2006

Throughput Test. Measures the I/O throughput of writing and reading a 2MB file in data blocks of 4KB using the WriteFile and ReadFile functions. The test will also perform random seeks (using the SetFilePointer function) followed by 4KB read and writes. The test fails if the file cannot be created, or if any of the read or write operations fail.

2007

Throughput Test. Measures the I/O throughput of writing and reading a 2MB file in data blocks of 8KB using the WriteFile and ReadFile functions. The test will also perform random seeks (using the SetFilePointer function) followed by 8KB read and writes. The test fails if the file cannot be created, or if any of the read or write operations fail.

2008

Throughput Test. Measures the I/O throughput of writing and reading a 2MB file in data blocks of 16KB using the WriteFile and ReadFile functions. The test will also perform random seeks (using the SetFilePointer function) followed by 16KB read and writes. The test fails if the file cannot be created, or if any of the read or write operations fail.

2009

Throughput Test. Measures the I/O throughput of writing and reading a 2MB file in data blocks of 32KB using the WriteFile and ReadFile functions. The test will also perform random seeks (using the SetFilePointer function) followed by 32KB read and writes. The test fails if the file cannot be created, or if any of the read or write operations fail.

2010

Throughput Test. Measures the I/O throughput of writing and reading a 2MB file in data blocks of 64KB using the WriteFile and ReadFile functions. The test will also perform random seeks (using the SetFilePointer function) followed by 64KB read and writes. The test fails if the file cannot be created, or if any of the read or write operations fail.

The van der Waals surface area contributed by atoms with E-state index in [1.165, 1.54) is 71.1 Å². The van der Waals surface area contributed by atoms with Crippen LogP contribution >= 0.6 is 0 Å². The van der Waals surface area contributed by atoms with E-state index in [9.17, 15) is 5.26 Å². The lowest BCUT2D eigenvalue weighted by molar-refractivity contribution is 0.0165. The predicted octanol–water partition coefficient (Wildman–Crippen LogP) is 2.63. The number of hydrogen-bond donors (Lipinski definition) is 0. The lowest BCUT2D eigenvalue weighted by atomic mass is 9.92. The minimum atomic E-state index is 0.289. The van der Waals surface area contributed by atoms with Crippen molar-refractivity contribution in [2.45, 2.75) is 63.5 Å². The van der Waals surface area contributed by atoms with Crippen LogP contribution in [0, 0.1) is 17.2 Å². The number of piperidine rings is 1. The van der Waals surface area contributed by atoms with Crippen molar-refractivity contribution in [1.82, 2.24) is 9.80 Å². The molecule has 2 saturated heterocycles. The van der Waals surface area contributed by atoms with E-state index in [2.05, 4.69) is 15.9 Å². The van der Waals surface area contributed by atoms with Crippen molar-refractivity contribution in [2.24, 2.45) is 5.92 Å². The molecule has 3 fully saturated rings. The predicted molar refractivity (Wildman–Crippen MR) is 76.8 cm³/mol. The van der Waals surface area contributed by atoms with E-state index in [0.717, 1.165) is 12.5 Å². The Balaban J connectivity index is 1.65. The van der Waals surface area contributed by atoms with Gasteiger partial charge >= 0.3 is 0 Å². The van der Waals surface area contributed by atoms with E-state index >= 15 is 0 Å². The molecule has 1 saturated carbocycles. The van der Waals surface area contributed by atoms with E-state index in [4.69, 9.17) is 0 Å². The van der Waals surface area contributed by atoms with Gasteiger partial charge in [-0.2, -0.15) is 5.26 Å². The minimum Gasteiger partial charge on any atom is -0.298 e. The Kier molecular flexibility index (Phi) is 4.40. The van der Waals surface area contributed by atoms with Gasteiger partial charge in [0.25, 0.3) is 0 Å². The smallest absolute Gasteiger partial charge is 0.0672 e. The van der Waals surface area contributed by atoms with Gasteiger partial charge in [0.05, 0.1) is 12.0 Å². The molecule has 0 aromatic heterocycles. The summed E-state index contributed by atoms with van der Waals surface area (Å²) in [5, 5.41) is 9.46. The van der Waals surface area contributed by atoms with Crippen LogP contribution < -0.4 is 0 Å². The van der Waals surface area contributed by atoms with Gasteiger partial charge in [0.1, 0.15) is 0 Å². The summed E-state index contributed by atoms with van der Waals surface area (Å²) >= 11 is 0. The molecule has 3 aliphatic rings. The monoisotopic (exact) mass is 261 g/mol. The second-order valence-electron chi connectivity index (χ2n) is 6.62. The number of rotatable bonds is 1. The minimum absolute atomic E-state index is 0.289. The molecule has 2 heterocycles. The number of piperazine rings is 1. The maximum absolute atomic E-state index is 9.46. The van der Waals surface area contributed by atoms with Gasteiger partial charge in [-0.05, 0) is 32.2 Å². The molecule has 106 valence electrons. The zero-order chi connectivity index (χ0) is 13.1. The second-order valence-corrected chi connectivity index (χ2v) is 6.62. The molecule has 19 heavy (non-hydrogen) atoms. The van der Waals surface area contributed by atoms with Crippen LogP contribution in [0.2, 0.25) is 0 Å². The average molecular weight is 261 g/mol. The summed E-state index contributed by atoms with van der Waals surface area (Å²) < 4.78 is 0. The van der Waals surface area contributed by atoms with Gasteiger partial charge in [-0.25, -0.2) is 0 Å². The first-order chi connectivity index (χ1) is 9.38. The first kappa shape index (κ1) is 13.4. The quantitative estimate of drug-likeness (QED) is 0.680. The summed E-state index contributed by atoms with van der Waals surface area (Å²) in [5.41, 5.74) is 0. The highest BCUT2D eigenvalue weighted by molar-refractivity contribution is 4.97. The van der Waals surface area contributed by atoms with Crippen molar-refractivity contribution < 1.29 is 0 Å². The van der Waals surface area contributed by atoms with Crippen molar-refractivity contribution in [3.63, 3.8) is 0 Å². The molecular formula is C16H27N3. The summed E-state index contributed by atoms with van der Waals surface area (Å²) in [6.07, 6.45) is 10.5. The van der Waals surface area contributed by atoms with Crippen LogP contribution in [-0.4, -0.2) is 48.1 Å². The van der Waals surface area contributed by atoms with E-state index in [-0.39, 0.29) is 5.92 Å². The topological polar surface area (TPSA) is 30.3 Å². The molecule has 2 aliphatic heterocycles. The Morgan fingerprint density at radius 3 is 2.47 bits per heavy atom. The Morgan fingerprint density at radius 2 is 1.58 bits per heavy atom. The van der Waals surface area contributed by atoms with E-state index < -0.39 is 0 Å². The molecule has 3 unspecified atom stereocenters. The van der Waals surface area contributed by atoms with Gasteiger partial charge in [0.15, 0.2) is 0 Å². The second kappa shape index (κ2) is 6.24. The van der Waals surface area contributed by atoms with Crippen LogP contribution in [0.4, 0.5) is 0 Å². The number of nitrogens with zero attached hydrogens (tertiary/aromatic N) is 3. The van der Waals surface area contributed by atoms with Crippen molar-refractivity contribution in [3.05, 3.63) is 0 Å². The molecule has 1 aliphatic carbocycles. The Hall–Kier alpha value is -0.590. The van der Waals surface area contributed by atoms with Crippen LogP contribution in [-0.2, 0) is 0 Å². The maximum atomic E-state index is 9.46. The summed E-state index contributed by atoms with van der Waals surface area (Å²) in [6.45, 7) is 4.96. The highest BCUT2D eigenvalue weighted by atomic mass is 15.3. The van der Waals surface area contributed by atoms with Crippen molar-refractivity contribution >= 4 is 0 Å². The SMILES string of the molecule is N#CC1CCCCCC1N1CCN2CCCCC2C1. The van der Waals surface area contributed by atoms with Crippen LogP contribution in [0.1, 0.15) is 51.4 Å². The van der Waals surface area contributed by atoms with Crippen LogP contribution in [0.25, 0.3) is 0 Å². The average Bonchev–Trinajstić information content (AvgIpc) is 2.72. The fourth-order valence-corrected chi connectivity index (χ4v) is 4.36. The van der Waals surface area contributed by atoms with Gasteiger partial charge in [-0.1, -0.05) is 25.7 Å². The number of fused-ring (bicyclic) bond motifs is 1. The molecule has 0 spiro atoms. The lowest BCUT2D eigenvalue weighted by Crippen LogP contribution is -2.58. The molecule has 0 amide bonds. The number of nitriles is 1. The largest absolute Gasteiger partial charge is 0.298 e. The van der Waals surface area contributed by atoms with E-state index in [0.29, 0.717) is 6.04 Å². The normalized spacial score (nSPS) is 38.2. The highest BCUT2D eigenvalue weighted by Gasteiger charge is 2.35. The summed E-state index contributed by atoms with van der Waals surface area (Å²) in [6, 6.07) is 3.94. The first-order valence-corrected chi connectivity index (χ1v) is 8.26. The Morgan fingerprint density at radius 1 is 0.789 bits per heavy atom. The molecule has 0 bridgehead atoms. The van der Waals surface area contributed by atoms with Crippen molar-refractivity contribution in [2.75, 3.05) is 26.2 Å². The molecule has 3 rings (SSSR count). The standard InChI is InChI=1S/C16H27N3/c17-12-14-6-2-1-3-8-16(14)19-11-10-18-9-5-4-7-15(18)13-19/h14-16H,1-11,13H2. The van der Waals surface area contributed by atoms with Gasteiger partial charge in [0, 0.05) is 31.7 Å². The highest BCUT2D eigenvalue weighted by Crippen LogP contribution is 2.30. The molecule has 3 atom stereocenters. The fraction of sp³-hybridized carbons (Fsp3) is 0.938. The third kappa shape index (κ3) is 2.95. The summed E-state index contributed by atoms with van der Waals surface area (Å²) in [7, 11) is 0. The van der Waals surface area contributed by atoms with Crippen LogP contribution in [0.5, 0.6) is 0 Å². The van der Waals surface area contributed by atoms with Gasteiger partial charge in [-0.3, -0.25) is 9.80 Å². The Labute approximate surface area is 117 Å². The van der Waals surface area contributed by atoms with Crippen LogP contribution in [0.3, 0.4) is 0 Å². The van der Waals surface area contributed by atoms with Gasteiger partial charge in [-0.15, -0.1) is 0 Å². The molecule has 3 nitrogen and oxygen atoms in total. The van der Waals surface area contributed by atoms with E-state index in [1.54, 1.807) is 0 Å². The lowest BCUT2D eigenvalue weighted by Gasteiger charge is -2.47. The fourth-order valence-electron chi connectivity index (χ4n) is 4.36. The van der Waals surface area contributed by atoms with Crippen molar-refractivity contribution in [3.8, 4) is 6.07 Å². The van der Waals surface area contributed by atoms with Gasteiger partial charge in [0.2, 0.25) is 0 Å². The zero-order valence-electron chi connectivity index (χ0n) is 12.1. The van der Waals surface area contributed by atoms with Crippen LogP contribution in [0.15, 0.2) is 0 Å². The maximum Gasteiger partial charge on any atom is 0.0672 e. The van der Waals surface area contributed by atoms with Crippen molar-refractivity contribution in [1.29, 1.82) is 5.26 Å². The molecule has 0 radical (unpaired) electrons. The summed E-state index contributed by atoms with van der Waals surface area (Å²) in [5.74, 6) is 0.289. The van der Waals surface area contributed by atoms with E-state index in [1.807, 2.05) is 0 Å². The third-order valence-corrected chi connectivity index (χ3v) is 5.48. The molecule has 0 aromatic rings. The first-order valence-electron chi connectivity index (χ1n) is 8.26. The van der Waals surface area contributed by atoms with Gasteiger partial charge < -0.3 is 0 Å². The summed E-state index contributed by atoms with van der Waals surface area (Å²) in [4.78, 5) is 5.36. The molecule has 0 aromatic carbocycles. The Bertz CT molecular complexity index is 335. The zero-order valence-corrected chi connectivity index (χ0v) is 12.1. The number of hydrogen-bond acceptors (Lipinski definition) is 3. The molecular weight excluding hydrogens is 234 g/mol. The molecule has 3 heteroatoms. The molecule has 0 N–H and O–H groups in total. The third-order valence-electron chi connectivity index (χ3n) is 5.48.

2011

Throughput Test. Measures the I/O throughput of writing and reading a 2MB file in data blocks of 128KB using the WriteFile and ReadFile functions. The test will also perform random seeks (using the SetFilePointer function) followed by 128KB read and writes. The test fails if the file cannot be created, or if any of the read or write operations fail.

2012

Throughput Test. Measures the I/O throughput of writing and reading a 2MB file in data blocks of 256KB using the WriteFile and ReadFile functions. The test will also perform random seeks (using the SetFilePointer function) followed by 256KB read and writes. The test fails if the file cannot be created, or if any of the read or write operations fail.

2013

Throughput Test. Measures the I/O throughput of writing and reading a 2MB file in data blocks of 512KB using the WriteFile and ReadFile functions. The test will also perform random seeks (using the SetFilePointer function) followed by 512KB read and writes. The test fails if the file cannot be created, or if any of the read or write operations fail.

2014

Throughput Test. Measures the I/O throughput of writing and reading a 2MB file in data blocks of 1MB using the WriteFile and ReadFile functions. The test will also perform random seeks (using the SetFilePointer function) followed by 1MB read and writes. The test fails if the file cannot be created, or if any of the read or write operations fail.

3001